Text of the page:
quality products and adequate customer services. 5)Competitive Matchingfocuses on matching competitors' prices and price changes. 6)Non-Price Strategiesbuilding a marketing program around factors other than price. 38 2014 Cengage Learning. All Rights Reserved. May not be scanned, copied or duplicated, or posted to a publicly accessible website, in whole or in Adjusting Prices in Consumer Markets 1-Promotional Discounting using sales or other special promotions to attract customers and create excitement. 2-Reference Pricing comparing the actual selling price to an internal or external reference price. a)All customers use internal reference prices, or the internal expectation for what a product should cost. b)External reference prices are typically provided by the

manufacturer or retailer. 3-Odd-Even Pricing prices are rarely set at whole, round numbers. 4-Price Bundling bringing together two or more complementary products for a single price 39 2014 Cengage Learning. All Rights Reserved. May not be scanned, copied or duplicated, or posted to a publicly accessible website, in whole or in Adjusting Prices in Business Markets 1-Trade Discounts Manufacturers will reduce prices for certain intermediaries based on the functions that the intermediary performs. 2-Discounts and Allowances Business buyers can take advantage of sales and other price breaks including discounts for cash, quantity or bulk discounts, seasonal discounts, or trade allowances for participation in advertising or sales support programs. 3-Geographic Pricing Selling firms often quote prices in terms of reductions or increases based on transportation costs or the actual physical distance between the seller and the buyer.

4-Transfer Pricing Transfer pricing occurs when one unit in an organization sells products to another unit. 5-Barter and Countertrade In business exchanges across national boundaries, companies use products, rather than cash, for payments. 40 2014 Cengage Learning. All Rights Reserved. May not be scanned, copied or duplicated, or posted to a publicly accessible website, in whole or in Supply Chain Strategy chain management is essentially invisible to customers because the process occurs behind the scenes. Customers take these processes for granted and only notice interruptions of the supply chain.

The picture is drastically different from the firm's perspective. Supply chain concerns now rank at the top of the list for achieving a sustainable advantage and true differentiation in the marketplace. 41 2014 Cengage Learning. All Rights Reserved. May not be scanned, copied or duplicated, or posted to a publicly accessible website, in whole or in Graphical Depiction of a Supply Chain 42 2014 Cengage Learning. All Rights Reserved. May not be scanned, copied or duplicated, or posted to a publicly accessible website, in whole or in Supply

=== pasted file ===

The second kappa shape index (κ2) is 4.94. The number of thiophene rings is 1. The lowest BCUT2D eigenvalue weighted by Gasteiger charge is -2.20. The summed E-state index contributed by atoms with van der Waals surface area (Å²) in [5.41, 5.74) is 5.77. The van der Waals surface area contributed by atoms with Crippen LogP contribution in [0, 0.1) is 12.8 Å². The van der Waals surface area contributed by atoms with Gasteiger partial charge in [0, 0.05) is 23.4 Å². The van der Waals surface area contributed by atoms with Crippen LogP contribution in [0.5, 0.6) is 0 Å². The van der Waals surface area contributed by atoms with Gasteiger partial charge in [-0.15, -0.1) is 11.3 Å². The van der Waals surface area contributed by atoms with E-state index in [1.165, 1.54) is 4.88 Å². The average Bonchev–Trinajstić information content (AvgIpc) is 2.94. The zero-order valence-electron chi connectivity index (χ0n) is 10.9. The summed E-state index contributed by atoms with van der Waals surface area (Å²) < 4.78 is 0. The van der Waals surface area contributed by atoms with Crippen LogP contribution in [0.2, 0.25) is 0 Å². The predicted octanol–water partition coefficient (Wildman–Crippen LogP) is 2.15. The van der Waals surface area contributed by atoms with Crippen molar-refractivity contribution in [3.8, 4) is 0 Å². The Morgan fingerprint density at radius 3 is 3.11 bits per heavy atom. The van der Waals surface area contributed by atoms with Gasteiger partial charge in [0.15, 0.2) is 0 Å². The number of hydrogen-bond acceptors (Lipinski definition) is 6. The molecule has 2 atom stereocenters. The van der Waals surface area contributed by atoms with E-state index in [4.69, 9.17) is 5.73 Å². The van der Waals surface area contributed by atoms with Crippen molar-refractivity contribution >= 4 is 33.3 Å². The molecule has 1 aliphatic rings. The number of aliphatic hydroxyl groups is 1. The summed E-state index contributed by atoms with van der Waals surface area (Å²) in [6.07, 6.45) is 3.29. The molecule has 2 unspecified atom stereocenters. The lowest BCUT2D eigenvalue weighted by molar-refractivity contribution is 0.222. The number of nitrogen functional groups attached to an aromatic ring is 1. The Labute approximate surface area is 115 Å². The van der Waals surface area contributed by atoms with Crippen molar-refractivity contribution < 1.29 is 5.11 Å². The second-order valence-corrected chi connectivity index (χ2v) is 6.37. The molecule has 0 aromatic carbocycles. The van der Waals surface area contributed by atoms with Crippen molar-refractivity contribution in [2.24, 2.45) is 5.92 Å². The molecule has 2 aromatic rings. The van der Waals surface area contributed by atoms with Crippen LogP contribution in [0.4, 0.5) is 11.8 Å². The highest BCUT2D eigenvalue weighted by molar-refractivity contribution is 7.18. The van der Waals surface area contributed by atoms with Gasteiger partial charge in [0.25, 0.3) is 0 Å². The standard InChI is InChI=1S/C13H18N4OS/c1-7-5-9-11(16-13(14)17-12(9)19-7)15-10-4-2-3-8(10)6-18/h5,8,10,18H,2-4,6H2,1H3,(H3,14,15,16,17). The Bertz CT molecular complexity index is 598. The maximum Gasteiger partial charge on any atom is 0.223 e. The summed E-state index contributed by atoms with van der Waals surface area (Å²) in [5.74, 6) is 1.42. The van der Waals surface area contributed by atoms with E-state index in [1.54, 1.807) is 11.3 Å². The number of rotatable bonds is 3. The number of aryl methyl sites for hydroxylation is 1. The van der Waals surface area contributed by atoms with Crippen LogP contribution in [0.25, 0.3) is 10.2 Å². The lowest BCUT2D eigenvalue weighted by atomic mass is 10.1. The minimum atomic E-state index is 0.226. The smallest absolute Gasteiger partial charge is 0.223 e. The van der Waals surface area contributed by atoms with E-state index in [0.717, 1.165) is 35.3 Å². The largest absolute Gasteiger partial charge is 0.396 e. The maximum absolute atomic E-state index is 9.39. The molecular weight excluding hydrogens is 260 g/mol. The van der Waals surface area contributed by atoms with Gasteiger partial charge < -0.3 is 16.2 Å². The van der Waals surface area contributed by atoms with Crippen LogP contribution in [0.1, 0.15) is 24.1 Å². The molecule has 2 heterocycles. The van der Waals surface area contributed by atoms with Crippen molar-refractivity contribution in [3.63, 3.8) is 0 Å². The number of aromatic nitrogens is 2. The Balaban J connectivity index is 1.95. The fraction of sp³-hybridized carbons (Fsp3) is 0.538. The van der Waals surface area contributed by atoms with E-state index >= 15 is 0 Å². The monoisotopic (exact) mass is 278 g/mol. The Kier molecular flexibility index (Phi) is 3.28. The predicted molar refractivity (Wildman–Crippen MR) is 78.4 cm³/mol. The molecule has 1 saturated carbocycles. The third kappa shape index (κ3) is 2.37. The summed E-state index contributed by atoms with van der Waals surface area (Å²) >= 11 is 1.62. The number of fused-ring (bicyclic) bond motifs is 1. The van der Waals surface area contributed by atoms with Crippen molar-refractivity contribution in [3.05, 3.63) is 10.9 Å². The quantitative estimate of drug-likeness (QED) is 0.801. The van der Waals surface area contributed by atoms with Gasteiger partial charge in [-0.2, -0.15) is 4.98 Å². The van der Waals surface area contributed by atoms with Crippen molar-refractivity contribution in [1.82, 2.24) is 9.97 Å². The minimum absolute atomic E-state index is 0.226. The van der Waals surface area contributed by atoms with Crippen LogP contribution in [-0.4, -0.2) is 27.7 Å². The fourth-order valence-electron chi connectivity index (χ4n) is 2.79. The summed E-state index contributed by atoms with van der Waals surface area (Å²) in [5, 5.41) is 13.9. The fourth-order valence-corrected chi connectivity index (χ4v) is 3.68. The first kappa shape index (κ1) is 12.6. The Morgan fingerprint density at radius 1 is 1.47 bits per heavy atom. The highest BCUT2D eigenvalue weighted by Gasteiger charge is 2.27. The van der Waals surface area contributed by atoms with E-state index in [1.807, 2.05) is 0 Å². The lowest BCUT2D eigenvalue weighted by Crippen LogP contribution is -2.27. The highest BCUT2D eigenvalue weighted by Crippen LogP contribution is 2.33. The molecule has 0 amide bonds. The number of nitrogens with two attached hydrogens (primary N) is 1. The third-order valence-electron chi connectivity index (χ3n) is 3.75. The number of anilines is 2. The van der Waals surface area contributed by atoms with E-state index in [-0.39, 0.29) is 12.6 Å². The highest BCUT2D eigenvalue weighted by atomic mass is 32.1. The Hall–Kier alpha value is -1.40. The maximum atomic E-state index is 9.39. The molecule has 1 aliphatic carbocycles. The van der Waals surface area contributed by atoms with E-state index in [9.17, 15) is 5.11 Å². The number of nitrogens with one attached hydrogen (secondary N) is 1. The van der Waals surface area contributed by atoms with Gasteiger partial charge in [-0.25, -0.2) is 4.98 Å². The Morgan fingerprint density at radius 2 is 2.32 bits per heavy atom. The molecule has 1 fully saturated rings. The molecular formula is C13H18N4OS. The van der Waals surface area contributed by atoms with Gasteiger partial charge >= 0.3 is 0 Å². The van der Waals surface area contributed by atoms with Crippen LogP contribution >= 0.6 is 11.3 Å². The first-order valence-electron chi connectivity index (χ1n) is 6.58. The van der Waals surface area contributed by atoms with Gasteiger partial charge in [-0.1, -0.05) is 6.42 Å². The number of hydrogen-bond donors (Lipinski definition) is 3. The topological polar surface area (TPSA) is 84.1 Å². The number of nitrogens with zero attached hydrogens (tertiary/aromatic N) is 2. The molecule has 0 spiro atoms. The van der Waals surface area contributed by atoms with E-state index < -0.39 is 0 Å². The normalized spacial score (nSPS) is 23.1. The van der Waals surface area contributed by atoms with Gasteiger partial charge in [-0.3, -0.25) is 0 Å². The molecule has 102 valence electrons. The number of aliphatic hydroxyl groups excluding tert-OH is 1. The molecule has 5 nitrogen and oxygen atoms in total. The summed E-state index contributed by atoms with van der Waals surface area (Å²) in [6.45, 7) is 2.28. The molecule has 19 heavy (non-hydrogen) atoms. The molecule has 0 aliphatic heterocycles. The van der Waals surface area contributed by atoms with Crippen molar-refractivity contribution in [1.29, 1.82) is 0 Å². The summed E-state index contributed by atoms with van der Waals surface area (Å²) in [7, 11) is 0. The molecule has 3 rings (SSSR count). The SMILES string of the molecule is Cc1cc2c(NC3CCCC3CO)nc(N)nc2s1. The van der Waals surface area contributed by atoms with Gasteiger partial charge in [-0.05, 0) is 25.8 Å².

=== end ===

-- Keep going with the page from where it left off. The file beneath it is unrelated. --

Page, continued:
chain management consists of two interrelated components: 1.Marketing channelsan organized system of marketing institutions, through which products, resources, information, funds, and/or product ownership flow from the point of production to the final user. 2.Physical distributioncoordinating the flow of information and products among members of the channel to ensure the availability of products in the right places, in the right quantities, at the right times, and in a costefficient manner. 43 2014 Cengage Learning. All Rights Reserved. May not be scanned, copied or duplicated, or posted to a publicly accessible website, in whole or in

The term supply chain expresses the connection and integration of all members of the marketing channel. Creating an extended enterprise requires investments in and commitment to three key factors: 1-connectivity----the informational and technological linkages among firms in the supply chain network. -Connectiviy ensures that firms can access real-time information about the flow in the supply chain network. 2-community----the sense of compatible goals and objectives among firms in the supply chain network. 3-collaboration----the recognition of mutual interdependence among members of the supply chain

metwork. The goal of channel integration is to create a seamless 44 network of collaborating suppliers, vendors, buyers 2014 Cengage Learning. All Rights Reserved. May not be scanned, copied or duplicated, or posted to a publicly accessible website, in whole or in One of the best and most widespread collaborative supply chain initiatives is category management, an ongoing and highly successful initiative by innovative members of food product distribution channels. [Exhibit6.6] Factors